A caesura is part of the music but has no rhythm and/or melody and/or pitch. It is a space filled with the echoes of many sounds, and it lasts as long as it needs to as it has no set length.
I was trying to cope with my friend’s sadness today, to support her as much as I could, and I did something I nearly never do at work: I kept my cellphone out on my desk all day. Because my job involves posting to my organization’s Facebook and Twitter pages, reading news articles to curate content for those places, and researching the latest trends in web design, it would be structurally easy to slip into personal browsing.
That’s why I am very strict with myself while I’m at work. I avoid personal Facebook messages and notifications, personal email, personal phone calls; I focus on my work. And there’s always more than enough work to keep me busy.
I’ve taken to taking an unpleasant kind of pride in my lack of browsing. To feeling superior when other people send me funny links. This is similar to the unkind pride I feel when I am able to work through colds while other people take sick days, when I decline to remember that robust health is a privilege and not something I earned.
Today, I made an exception. I let my personal commitments intrude in a physical way into my work. I still did good work: I wrote a core page of our website, negotiated the content for another, fixed formatting on a dozen others, sent rejection notices to fellowship applicants, moved our monthly newsletter forward, packed the conference room for our move, and read a major benchmarking report. And that’s just what I can think of. I also answered my friend’s texts, keeping her company while I saw so far away.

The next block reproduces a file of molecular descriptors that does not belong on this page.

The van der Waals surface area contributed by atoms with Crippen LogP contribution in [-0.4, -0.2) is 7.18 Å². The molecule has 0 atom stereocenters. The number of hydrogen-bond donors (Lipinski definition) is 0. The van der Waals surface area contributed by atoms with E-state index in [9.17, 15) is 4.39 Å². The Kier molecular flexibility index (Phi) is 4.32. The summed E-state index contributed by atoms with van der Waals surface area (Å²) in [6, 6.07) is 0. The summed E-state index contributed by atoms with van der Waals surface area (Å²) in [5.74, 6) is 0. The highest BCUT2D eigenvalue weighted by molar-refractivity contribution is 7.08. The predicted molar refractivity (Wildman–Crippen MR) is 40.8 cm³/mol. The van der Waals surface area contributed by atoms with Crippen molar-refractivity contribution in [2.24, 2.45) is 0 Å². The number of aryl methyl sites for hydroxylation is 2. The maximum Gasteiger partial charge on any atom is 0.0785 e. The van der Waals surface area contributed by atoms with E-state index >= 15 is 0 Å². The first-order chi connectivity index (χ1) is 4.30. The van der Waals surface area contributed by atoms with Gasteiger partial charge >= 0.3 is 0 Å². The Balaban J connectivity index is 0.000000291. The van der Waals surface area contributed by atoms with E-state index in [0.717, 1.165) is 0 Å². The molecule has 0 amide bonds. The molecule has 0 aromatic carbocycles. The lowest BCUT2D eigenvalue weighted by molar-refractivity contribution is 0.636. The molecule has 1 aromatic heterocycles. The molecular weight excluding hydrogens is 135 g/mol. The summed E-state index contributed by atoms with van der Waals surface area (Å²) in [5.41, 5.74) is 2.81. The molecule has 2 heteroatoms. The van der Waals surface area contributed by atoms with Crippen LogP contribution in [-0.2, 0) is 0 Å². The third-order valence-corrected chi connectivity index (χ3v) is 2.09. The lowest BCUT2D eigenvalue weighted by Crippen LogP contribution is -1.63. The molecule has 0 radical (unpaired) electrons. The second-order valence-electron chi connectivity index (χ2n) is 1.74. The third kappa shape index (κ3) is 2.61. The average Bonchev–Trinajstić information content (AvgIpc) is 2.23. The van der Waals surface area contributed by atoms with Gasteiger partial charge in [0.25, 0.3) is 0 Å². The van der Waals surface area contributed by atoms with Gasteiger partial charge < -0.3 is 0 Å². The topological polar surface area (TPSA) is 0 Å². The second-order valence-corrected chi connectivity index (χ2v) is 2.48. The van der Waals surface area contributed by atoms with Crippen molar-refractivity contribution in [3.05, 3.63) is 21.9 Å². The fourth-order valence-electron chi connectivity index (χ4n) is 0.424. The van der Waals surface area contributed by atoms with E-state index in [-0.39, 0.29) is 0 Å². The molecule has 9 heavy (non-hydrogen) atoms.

We talked about driving, about food, about what she needed to do for the day. These were also the things we talked about when she needed company at 4:30am last night. I will not make texting at my desk a habit, and she won’t need me to, but I’m trying to feel ok for needing to today.
Mourning is part of the music of life and I felt I was able to keep my melody playing, while allowing my friend’s unexpected pause the space it needed to ring out in its fullness.
This is the poem I sent one of the people I know who is in mourning today because it helps me remember the range of what family responsibilities can mean:
To a Five Year Old
by Fleur Adcock
A snail is climbing up the window-sill
into your room, after a night of rain.
You call me in to see, and I explain
that it would be unkind to leave it there:
it might crawl to the floor; we must take care
that no one squashes it. You understand,
and carry it outside, with careful hand,
to eat a daffodil.
I see, then, that a kind of faith prevails:
your gentleness is moulded still by words
from me, who have trapped mice and shot wild birds,
from me, who drowned your kittens, who betrayed
your closest relatives, and who purveyed
the harshest kind of truth to many another.
But that is how things are: I am your mother,
And we are kind to snails.